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Chefs match beers to heartier harvest food

Aram Boghosian for The Boston Globe

Surveying a delivery of corn, tomatoes, and several kinds of squash, Mark Goldberg was reminded recently of how much he likes this time of year. “We’re right in between seasons, so there’s a lot to work with,” says the executive chef of PARK Restaurant & Bar. “It’s cool because the food and beer transitions are happening at the same time.”

That evening, Goldberg matched a pork-and-squash-filled pie with “Hop Noir,” a black IPA from Maine’s Peak Organic Brewing, which blends roasted chocolate malt and bright, floral hops. The arrival of cooler weather allows for pairings that are richer and heavier, but they don’t have to be. Around town, chefs and brewers are matching harvest foods with everything from smoky English porters to sweet Belgian tripels.


At The Biltmore Bar & Grille in Newton, culinary director David Nevins is having a Troegs Brewing dinner on Sept. 30 with an IPA, a Hefeweizen, an Amber Ale, a Dopplebock, and a stout. He’s pairing the spicy, piney hops of Perpetual IPA with salmon tartare and butternut squash arancini, golden rice balls made with risotto (pictured). “There is a certain nuttiness in the IPA that goes perfectly with the risotto,” he says.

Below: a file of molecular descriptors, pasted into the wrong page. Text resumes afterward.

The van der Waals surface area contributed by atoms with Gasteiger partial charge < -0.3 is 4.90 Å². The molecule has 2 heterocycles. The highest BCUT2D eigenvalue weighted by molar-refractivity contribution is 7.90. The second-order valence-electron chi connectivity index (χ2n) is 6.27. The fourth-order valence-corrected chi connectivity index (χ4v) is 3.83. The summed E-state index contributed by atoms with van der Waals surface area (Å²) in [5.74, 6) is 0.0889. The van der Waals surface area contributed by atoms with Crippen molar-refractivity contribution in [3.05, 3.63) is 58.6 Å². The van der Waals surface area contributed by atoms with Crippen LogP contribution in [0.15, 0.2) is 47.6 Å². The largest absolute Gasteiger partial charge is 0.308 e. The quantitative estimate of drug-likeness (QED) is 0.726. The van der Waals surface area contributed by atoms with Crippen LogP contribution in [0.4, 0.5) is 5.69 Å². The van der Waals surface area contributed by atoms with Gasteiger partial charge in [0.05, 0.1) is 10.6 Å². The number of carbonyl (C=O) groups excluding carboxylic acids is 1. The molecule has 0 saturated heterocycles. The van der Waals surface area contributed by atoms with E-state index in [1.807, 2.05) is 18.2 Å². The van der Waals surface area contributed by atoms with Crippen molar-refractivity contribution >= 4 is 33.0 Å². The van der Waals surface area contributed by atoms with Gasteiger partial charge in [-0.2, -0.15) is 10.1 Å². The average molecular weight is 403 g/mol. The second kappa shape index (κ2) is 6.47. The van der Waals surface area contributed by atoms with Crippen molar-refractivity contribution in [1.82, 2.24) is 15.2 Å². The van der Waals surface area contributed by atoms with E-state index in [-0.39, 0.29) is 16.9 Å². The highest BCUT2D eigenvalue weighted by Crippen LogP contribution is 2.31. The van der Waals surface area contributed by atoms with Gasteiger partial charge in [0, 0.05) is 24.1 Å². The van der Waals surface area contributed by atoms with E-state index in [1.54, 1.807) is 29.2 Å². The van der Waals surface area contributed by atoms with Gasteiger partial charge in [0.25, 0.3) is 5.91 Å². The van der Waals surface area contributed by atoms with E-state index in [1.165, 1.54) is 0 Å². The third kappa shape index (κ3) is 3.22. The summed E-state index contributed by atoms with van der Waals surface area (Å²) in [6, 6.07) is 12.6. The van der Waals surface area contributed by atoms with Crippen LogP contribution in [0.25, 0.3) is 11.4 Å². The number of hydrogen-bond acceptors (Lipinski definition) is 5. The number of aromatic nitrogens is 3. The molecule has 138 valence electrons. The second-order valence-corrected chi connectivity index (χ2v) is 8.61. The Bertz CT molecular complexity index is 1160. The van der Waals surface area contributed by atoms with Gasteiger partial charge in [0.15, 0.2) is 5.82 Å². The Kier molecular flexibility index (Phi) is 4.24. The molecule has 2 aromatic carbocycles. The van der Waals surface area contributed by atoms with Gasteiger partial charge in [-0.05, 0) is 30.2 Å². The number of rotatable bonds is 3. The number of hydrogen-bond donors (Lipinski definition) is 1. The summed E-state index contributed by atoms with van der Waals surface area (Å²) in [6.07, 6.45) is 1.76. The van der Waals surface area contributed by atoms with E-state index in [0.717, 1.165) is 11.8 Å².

Pairing food and beer is something John Holl, author of the “American Craft Beer Cookbook,” likes to do and is used to defending. “People just kind of gravitate toward wine because that’s what they’re accustomed to do,” says Holl. The beer industry, he says, “hasn’t done a good job of selling itself as an accompaniment to food.”

For fall or any season, Holl suggests finding a particular flavor in a beer, such as citrusy hops or yeast, and going from there. A recipe in his book pairs grilled scallops with brown butter and roasted fall vegetables and a crisp Czech pilsner. “If you’re still using your grill and get a little caramelization on the meat, that really goes well with porters and brown ales,” says the author.


Jeff Pond, the chef at the new A4 pizza spot in Union Square, Somerville, planned his menu around the fall beers. Despite the early release of some of these brews, Pond says he doesn’t tap them until the ingredients make sense. “I wait until I wake up in the morning and it feels cold,” says the chef. Pond is braising pumpkins in Southern Tier’s “Pumking” Ale, pureeing the mixture into a sauce, and finishing the pizza with roasted chanterelles. He suggests matching a fresh J.K.’s Scrumpy cider with another pizza of baked apples and cured pork.

A particularly good French saison called “Soleil,” made by Brewmaster Jack of Northampton, produces an incredibly bright, funky nose, whose barnyard qualities would cut the richness of a triple creme or match the nuttiness of an aged cheddar.

Saison is a style rooted in farming, which Brewmaster Jack’s brewer and founder thinks is suited to fall. “Maybe it’s just in my head," says Tyler Guilmette, “but the historical context makes saisons seem to taste better during the planting and harvest seasons.”

Gary Dzen can be reached at gdzen@boston.com.